The perversion files have only been used once before in a trial against the organization, and in that instance the jury ruled against the Boy Scouts of America, which had to pay damages.

Lawsuit Alleges Boy Scouts of America Turned Blind Eye to Sex Abuse

The perversion files have yet to be made public, but details of some of the allegations made by the plaintiffs against the Boy Scouts of America are chronicled in the court documents obtained by

From 1979 to 1985, according to the documents, Dykes "used the trust and faith placed in him by Scouts" and "severely abused, fondled or sodomized" the six plaintiffs.

They allege that Dykes, after a complaint by a young boy's mother and his own admission of abusing "several boys," including some of the plaintiffs in the suit, was removed from his post as Scoutmaster but was still allowed to volunteer at and attend Scout meetings.

Law enforcement also investigated the allegations, arresting and then placing Dykes on probation that prohibited him from having contact with children and requiring him to complete mental health counseling, which he never did, according to the court documents. Despite this, the court documents allege, the Boy Scouts of America never disclosed to the parents that Dykes was a "sexual danger to boys."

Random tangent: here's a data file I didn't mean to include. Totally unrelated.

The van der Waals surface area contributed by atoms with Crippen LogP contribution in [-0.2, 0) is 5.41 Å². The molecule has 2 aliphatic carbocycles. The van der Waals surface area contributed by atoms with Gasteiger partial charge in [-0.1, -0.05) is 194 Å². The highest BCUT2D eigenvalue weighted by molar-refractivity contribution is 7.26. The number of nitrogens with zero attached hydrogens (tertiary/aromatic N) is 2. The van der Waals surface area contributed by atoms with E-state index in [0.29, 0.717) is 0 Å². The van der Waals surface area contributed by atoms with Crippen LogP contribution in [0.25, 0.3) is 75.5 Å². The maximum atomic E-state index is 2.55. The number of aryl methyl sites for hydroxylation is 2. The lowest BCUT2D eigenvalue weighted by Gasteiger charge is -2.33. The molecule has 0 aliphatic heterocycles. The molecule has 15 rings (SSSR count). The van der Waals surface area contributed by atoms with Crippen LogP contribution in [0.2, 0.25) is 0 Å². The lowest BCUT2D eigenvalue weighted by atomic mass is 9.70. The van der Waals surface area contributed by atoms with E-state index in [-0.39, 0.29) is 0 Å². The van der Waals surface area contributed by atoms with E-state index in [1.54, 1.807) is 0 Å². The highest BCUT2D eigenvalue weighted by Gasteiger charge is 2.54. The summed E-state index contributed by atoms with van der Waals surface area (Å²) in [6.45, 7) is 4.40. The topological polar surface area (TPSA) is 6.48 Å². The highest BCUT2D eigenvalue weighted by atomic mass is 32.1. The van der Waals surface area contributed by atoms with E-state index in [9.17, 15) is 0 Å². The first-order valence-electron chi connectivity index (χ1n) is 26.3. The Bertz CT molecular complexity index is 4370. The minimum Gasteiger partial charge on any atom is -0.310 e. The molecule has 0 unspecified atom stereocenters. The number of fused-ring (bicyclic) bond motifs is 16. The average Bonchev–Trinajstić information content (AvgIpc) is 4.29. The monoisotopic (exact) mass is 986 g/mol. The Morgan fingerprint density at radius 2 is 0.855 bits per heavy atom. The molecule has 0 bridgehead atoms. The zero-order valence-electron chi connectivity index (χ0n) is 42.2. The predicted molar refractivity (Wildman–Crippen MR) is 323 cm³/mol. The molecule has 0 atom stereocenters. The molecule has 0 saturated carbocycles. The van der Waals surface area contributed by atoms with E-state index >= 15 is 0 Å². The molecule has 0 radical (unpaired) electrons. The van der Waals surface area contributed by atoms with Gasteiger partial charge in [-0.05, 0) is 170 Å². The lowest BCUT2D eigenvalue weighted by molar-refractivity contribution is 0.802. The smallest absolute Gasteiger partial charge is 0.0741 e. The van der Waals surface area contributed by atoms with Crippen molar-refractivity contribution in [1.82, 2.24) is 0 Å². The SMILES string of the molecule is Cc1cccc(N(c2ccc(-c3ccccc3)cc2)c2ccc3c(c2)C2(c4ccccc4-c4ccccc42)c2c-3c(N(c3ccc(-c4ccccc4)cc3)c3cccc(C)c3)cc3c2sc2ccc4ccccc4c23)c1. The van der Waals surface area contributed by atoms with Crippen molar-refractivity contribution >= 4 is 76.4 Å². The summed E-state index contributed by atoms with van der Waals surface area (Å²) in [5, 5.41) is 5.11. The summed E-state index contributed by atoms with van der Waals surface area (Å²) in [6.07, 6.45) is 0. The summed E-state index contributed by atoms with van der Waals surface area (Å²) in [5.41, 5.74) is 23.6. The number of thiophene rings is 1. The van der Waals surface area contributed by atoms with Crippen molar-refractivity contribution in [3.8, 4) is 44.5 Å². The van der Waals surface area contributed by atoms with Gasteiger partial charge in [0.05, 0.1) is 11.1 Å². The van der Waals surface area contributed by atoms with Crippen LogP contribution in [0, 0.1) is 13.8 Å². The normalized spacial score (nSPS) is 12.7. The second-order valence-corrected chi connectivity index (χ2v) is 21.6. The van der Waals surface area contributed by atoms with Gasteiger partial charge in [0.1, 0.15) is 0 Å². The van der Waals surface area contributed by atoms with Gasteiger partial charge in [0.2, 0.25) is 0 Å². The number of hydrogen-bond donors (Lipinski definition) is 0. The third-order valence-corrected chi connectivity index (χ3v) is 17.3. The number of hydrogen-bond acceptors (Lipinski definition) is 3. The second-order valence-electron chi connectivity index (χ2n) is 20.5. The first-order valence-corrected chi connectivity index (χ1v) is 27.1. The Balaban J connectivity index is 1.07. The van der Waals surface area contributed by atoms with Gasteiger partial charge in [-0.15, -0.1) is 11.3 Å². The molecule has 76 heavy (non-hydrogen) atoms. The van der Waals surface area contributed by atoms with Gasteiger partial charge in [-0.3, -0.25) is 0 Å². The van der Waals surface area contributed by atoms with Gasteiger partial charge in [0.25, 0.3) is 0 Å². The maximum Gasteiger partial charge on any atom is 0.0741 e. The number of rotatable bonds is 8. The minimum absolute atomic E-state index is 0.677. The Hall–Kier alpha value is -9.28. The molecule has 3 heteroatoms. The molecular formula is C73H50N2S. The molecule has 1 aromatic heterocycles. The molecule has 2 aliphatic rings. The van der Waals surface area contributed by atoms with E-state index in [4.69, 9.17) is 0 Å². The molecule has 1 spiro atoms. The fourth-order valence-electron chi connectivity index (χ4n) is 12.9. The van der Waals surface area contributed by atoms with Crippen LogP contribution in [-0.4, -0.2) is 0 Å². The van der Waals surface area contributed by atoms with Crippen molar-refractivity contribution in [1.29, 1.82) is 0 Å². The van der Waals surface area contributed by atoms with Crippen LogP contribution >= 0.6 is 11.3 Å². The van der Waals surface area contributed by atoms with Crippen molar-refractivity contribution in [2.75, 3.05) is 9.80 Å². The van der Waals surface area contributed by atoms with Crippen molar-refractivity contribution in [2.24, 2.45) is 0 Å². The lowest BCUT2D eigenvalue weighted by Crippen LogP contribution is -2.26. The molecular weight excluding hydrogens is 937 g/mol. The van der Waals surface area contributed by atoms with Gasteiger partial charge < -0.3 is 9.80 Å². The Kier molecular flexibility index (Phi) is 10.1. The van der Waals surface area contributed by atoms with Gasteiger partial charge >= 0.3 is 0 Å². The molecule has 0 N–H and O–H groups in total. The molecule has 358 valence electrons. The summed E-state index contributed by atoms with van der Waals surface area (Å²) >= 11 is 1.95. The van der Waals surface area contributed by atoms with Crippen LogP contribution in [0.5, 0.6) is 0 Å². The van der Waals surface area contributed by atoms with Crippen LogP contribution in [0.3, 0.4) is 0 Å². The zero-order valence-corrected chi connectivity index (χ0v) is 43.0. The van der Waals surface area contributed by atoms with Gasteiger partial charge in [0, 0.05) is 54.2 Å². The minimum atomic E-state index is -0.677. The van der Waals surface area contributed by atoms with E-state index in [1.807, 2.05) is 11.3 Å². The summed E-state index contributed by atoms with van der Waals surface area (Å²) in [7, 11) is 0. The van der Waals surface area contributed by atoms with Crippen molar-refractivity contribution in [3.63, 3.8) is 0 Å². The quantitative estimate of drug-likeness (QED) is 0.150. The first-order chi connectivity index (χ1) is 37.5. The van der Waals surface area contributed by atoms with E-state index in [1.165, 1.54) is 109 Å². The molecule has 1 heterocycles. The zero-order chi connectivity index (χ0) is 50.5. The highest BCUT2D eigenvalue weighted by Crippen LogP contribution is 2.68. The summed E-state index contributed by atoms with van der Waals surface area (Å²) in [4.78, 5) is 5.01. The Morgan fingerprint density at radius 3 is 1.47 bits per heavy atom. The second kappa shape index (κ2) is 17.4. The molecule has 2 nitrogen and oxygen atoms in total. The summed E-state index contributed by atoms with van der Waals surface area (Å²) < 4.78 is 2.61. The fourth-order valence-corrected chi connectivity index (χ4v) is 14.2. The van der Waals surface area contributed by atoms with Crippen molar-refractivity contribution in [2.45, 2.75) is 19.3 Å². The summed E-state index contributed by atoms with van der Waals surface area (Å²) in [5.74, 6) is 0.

Problems with Dykes, now 53, persisted, according to court documents, when in 1985 he was arrested and convicted of two counts of sexual abuse of other boys. Most of them were Scouts. But according to court documents, Dykes was released in 1988 and continued to abuse boys while working with them, some of whom are current plaintiffs.

Dykes was eventually sentenced in 1994 to 18 years in prison after he was found guilty in another multi-child, molestation case. Most of them were Scouts. He was released in 2005 and lives as a registered sex offender in Oregon.

Boy Scouts of America Say They Protected Children from Abuse

Testimony on the stand revealed a glimpse into the thinking of Boy Scouts of America officials, who have said that they were trying to protect the young boys from pedophiles.

Grant Robinson, a retired Boy Scouts of America executive, testified last week that the organization was aware of the issue of child abuse, according to the Associated Press.

"From the time I was hired, we were informed there was the potential of pedophiles coming into our organization," Robinson said. "We were very sensitive to the issue."

But Eugene Grant, the president of the scout chapter where Dykes was employed, has pointed fingers at the Scouts' parents, testifying that they should have known better than to allow their children to spend a night with an older man.

"His parents should have known better," Grant said, according to the AP, referring to the sleepover Dykes allegedly had with scout members at his apartment to learn more about scouting.

"I just find it almost incomprehensible to think their children were going to be safe in that type of environment," Grant said.

ABC News' Neal Karlinsky and the Associated Press contributed to this report.